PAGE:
Prince Albert votes to raise fire dept. response time
This week, the City of Prince Albert voted to raise the response time of its local fire department. It all boils down to a growing city and limited resources.
Depending upon where they're called to, the fire department is facing some challenges. According Lee Karpluk, the fire chief, with only one fire hall, they simply can't meet the industry standard for response time.
"What we're trying to do is follow industry best practice, and that's six minutes, 20 seconds right now, and we can't do it. We can only meet that response time about 43 per cent of the time"
The three components of the National Fire Protection Agency's response standard are:
-call processing time of 60 seconds
-turn out time of 80 seconds
-and a travel time of 240 seconds, for a combined total of six minutes, 20 seconds.
But according to Karpluk, while Prince Albert's fire department meets the industry standards for processing and turnout time, travel time to certain parts of the city can take as long as 417 seconds, almost three full minutes more than the industry standard.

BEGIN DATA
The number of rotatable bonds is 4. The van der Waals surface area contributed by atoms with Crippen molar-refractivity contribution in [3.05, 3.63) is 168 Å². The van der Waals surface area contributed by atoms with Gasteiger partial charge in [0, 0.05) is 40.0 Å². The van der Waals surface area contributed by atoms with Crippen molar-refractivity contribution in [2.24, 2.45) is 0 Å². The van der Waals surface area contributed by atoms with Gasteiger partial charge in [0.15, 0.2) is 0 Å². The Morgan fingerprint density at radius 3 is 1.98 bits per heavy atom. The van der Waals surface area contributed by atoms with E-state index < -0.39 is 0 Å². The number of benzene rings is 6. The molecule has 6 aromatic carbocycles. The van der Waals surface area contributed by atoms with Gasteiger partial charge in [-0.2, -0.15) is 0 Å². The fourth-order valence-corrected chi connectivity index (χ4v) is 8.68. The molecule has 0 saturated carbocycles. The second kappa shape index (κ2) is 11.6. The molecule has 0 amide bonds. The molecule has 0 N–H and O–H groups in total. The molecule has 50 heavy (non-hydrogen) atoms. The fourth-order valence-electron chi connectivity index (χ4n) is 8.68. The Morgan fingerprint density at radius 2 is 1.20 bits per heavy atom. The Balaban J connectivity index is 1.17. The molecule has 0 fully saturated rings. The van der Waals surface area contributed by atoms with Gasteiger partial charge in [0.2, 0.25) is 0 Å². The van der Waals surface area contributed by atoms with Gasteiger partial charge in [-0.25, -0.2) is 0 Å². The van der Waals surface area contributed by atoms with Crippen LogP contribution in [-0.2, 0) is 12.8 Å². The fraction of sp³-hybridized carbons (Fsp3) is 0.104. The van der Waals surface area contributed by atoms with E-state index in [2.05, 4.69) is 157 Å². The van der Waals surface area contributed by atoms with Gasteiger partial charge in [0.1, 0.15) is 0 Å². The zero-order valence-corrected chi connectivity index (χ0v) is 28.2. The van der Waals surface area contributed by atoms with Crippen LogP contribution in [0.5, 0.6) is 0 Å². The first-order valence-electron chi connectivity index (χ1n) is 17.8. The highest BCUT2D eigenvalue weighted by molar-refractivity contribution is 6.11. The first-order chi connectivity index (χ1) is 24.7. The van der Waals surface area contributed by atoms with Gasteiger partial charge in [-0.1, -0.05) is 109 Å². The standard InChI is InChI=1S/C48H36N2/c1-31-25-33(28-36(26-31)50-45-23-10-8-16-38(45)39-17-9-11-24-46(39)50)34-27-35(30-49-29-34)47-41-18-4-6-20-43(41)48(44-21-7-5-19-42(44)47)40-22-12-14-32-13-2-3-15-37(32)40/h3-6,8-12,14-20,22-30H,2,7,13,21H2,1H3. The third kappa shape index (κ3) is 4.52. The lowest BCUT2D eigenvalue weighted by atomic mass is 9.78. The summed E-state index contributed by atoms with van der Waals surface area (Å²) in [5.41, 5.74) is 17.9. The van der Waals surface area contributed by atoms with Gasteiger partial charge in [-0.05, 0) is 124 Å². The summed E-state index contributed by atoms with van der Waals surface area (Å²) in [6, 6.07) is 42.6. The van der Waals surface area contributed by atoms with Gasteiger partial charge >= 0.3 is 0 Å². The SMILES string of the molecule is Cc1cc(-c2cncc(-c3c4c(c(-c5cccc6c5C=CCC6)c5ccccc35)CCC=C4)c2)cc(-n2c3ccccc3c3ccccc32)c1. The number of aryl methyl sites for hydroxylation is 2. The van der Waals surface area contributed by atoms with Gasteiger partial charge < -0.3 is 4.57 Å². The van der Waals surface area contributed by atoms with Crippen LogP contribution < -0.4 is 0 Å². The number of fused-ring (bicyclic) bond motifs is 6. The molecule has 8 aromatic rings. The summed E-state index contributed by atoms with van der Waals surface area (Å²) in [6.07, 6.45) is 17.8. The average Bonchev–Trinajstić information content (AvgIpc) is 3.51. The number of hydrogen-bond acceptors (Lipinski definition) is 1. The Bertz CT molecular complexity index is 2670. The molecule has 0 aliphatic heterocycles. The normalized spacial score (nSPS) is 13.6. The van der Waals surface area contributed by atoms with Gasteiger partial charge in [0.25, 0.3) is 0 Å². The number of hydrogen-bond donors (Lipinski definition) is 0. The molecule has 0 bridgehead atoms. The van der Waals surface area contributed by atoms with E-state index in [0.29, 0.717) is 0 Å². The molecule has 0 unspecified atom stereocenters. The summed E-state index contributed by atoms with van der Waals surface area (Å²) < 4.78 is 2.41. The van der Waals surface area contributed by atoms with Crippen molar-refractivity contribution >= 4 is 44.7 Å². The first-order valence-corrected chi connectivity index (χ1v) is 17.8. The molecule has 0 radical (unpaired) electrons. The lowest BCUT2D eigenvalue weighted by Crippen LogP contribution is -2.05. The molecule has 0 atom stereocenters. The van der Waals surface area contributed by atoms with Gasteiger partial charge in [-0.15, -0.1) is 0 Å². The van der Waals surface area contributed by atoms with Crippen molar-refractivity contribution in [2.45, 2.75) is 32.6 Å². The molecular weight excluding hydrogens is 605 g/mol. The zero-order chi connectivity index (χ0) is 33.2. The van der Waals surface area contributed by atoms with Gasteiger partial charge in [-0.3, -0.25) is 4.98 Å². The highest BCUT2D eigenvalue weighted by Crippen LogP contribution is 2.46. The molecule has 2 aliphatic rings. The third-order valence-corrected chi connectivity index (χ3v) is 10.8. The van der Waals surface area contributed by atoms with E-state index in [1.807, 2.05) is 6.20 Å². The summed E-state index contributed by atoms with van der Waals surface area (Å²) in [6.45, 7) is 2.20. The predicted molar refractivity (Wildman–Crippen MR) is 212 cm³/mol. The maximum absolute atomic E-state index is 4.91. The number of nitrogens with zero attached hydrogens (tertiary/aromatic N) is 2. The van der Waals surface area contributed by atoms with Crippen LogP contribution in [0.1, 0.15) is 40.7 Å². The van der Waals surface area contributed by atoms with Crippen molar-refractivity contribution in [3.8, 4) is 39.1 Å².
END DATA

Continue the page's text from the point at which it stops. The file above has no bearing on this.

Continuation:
According to Lee Atkinson, a city councillor, it was thought that raising the limits would reduce immediate liability issues for the city. "I think the idea was to say that we will reach everywhere in nine minutes and 30 seconds to be responsible, and acknowledge our limitations"
CTV spoke to several lawyers, who said that because the six minute and 20 second standard is just a guideline, the city would be okay legally to raise that number. But that begs the question of what exactly could happen to a structure fire in that three minute difference?
"There's a lot that could happen. We may not be able to go into the structure; we may have to fight it from the outside, which is not what we want. Obviously, three and a half minutes is a long time. It's not good," says Karpluk.
In his report that was brought to city council on Monday, Karpluk recommended that the city develop a plan to build a second fire hall by 2020. Atkinson says that's something the city needs to strongly look into.
"I think we need to put plans in place about how we are going to fund a second fire hall. We've talked about it for ten years...but we haven't put one dollar towards it"